The NFL got everything it wanted and more

The NFL had to be pleased with the two conference championship games recently between the New Orleans Saints and Los Angeles Rams and the Kansas City Chiefs and New England Patriots.

It’s the first time both championship games required overtime. TV ratings were good, the games were highly entertaining, so all is well, right? Well, not so fast, my friend.

Let’s review some of the recent happenings.

If you watched the latter part of the Saints / Rams game, you saw that the call that wasn’t made was a factor in the outcome. Saints fans think the no-call caused the outcome, but that’s not true. What is true is that the no-call was a bad one. And it is true that if the pass-interference call had been made, odds are good that New Orleans would be playing in the Super Bowl.

The use of replay to determine whether pass interference should be called may be coming sooner than later. The use of replays is like toothpaste. It’s hard to put back in the tube once it has been squeezed. The same is true with replay. Now that the cat’s out of the bag, replay will only expand going forward.

Nevertheless, the Saints’ inability to score touchdowns early in the game when they were dominating the action can’t be overlooked.

Why the Saints threw the ball late in the game instead of running it when they were already in field-goal range is a mystery. At the very least, the Rams would have had to burn its timeouts. Instead, they had ample time to drive down the field for a game-tying field goal.

The Saints also had an opportunity by winning the coin toss and getting the ball first in overtime. But an interception led to a game-winning field goal by the Rams.

The Chiefs / Patriots game was won by the team which played the best overall, but if Dee Ford hadn’t lined up off sides on what would have been another Tom Brady interception, the Chiefs would likely be in the Super Bowl. In fact, the post-game hubbub would have centered on Tom Brady’s three interceptions, including one in the end zone, instead of the greatness of the Brady and Coach Belichick dynasty.

The Chiefs didn’t lose just because of the Dee Ford penalty. Keep in mind Patrick Mahomes badly overthrew a wide open receiver that would have been a touchdown earlier in the game. Also, the Pats’ defensive line put relentless pressure on the K.C. quarterback throughout the night, while the Chiefs rarely laid a hand on Brady. And when they laid a hand on Brady, the Chiefs were wrongly called for roughing the passer.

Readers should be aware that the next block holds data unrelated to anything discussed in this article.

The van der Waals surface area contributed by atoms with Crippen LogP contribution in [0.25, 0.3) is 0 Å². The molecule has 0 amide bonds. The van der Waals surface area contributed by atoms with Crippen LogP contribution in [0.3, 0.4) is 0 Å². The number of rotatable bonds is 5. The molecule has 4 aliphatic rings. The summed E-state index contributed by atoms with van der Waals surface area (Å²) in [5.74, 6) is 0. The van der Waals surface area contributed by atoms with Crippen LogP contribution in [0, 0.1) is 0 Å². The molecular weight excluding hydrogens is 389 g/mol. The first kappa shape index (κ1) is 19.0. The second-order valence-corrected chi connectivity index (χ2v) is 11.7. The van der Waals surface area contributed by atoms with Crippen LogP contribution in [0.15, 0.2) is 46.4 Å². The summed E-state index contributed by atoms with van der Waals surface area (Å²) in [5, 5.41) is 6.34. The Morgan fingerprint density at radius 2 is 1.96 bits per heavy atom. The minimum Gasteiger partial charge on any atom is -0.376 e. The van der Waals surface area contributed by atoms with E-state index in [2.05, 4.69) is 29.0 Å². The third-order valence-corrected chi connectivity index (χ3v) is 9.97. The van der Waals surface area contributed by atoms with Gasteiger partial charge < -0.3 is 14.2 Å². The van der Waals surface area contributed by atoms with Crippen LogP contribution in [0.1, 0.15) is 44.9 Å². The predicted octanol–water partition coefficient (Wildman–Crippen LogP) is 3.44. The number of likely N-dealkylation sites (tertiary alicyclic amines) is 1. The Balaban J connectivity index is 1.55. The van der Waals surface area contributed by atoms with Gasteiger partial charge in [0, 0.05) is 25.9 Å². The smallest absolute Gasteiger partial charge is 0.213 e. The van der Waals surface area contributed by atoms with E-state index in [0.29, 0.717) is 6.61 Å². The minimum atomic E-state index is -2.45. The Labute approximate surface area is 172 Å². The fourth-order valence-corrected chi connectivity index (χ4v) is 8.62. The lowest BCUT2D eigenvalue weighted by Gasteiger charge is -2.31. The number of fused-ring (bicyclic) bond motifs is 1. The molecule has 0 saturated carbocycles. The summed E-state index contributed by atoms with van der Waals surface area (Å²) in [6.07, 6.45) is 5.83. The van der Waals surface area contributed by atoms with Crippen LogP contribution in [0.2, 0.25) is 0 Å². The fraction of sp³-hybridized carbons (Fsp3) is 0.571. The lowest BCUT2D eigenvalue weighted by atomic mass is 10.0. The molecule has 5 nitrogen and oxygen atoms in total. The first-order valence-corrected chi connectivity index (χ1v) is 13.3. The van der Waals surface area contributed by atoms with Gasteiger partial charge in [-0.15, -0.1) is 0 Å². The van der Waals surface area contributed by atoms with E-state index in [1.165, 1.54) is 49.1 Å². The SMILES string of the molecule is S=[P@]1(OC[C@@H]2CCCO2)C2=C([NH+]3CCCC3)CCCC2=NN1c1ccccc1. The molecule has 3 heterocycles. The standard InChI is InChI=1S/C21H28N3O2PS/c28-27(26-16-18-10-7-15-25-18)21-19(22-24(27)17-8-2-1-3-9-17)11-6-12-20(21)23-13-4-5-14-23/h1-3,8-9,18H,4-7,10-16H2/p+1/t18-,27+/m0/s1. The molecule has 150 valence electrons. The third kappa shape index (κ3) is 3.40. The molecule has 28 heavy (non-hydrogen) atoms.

Less than 48 hours after the loss, the Chiefs parted ways with defensive coordinator Bob Sutton. It’s ironic that if Ford hadn’t lined up off sides and the Chiefs had won the game, Sutton would be preparing to coach in the Super Bowl instead of being unemployed.

Belichick’s record speaks for itself, but if he’s such a genius, how did his defense give up 31 second-half points to the Chiefs after shutting them out in the first half? It probably speaks more to the potent Kansas City offense than it does to Belichick’s coaching.

Quarterback Patrick Mahomes gives Kansas City Chiefs fans reason to hope for the future. One thing is for sure, if Coach Andy Reid doesn’t win a Super Bowl in his career, he’ll likely be tagged with the title of best coach to not win the big game.

The NFL needs to revisit the overtime rules. If the league is about entertainment, why wouldn’t it change the rules so both teams at least have an opportunity to possess the football? We saw what Brady did, but it would have been nice to see if Mahomes could have matched him.

Finally, if the two conference championship games showed us anything, it’s that the margin between the teams in the Super Bowl and the two teams who lost is razor thin.

Controversies aside, the NFL is still the king of sports entertainment.